Eyes on pre-primary prize
- On the side
Political scorecards: The left-leaning League of Conservation Voters released its congressional “environmental scorecard” rating members of Congress on their votes on 35 bills related to public health, clean energy, and land and wildlife conservation.
Based on political beliefs it’s no surprise that U.S. Rep. Tim Ryan of Niles, D-13th, did well, voting 80 percent of the time last year with the organization, and has a 90 percent lifetime score. And it’s no surprise that U.S. Rep. Bill Johnson of Marietta, R-6th, voted only 6 percent of the time with the group and has a 7 percent lifetime score.
On the flipside, Americans for Prosperity, a conservative public policy group that supports limited government and free markets, came out with its congressional scorecard based on 22 votes. The AFP was founded by Charles and David Koch, two well-known billionaire conservatives.
Johnson received a 77 percent grade for last year, and has an 89 percent lifetime grade. Ryan got a 14 percent score for last year. That’s a lot better than his lifetime score of 5 percent.
In what is likely the biggest pre-primary-election prize for the Youngstown mayoral candidates, Mahoning County Democratic Party precinct and executive committee members who live in the city will endorse Tuesday.
While John McNally IV, the former county commissioner and city law director, has raised and spent more campaign money than City Council President Jamael Tito Brown and appears to have the momentum, he is far from a lock when it comes to winning the party’s endorsement.
Matthew Smith, who unsuccessfully ran for city office in the 1980s, is also on the ballot, but he is unlikely to play a factor in the endorsement process.
The party will meet at 6 p.m. Tuesday at St. Luke’s Church on South Avenue in Boardman to endorse in the Youngstown mayoral race and the Struthers council-at-large race as well as vote on sweeping changes to the organization’s bylaws.
Brown’s areas of support would be in the predominately black wards — 1st, 2nd, 3rd (where he lives and served as councilman), 6th and half of the 5th. McNally’s power base would be in the predominately white wards — 4th, 7th and half of the 5th (where he lives).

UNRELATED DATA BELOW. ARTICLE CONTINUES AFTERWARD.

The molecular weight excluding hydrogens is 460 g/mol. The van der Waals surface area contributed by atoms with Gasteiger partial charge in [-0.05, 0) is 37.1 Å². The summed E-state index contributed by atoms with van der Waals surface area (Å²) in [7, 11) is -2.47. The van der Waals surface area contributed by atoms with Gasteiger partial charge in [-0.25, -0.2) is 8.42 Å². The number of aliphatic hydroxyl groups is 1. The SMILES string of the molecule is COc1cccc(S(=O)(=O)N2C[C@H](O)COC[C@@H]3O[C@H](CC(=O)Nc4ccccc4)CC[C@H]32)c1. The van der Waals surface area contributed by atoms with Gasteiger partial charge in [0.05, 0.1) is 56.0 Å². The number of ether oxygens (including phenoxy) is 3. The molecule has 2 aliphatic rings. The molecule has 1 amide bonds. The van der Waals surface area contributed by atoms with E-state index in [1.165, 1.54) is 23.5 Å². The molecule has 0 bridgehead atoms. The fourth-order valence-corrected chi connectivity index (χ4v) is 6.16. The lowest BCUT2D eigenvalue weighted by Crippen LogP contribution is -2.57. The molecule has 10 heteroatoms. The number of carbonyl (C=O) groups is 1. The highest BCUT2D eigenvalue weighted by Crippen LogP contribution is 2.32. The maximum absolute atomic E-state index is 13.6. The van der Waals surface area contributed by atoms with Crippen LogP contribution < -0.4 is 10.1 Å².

There are 77 precincts in the city with three central committee vacancies — one each in the 1st, 4th and 6th — and possibly another two in the 7th.
Even counting the two in the 7th as occupied, 42 members are in mostly black precincts and 31 in primarily white precincts, which would likely give the edge to Brown.
There are also about 23 executive committee members in the city who can endorse. Brown and McNally are both members of the executive committee. The executive committee votes will likely be the deciding votes.
Admittedly, this assumes most precinct committee members will attend and most will vote along racial lines (Youngstown’s past voting results show race is a huge factor in elections). But it appears the endorsement vote of the local Democratic Party is going to be close.
Also, Chairman David Betras is proposing significant changes to the party’s bylaws. This comes after last year’s election that saw a number of Democrats support Judge Mary DeGenaro, a Republican on the 7th District Court of Appeals, over Mark Hanni, the endorsed Democratic candidate.
Betras is proposing precinct committee members, executive committee members as well as groups chartered by the party be prohibited from supporting opponents of the party-endorsed candidates. Those violating the proposal would be subject to removal from their positions. As chairman, Betras selects all members of the executive committee and can and has removed them for such action.
Also, precinct committee members who commit malfeasance, misfeasance, nonfeasance or any other feasance you can think of can also be removed from their positions.
Under another Betras proposal, if you’re a convicted felon you can’t serve as a precinct committee member.
Betras wants to change the timing of the party’s endorsements. It is now 21 days from the filing deadline. It would be 21 days after candidates are certified to the ballot. That would avoid a potential embarrassment of the party endorsing a candidate who gets disqualified.
Those getting the party’s endorsement must sign a pledge that they will endorse the party’s endorsed candidates in that election year.
Finally, Betras is asking for the party to adopt a provision allowing the withdrawal of an endorsement for due cause.
“It has to be egregious,” he said.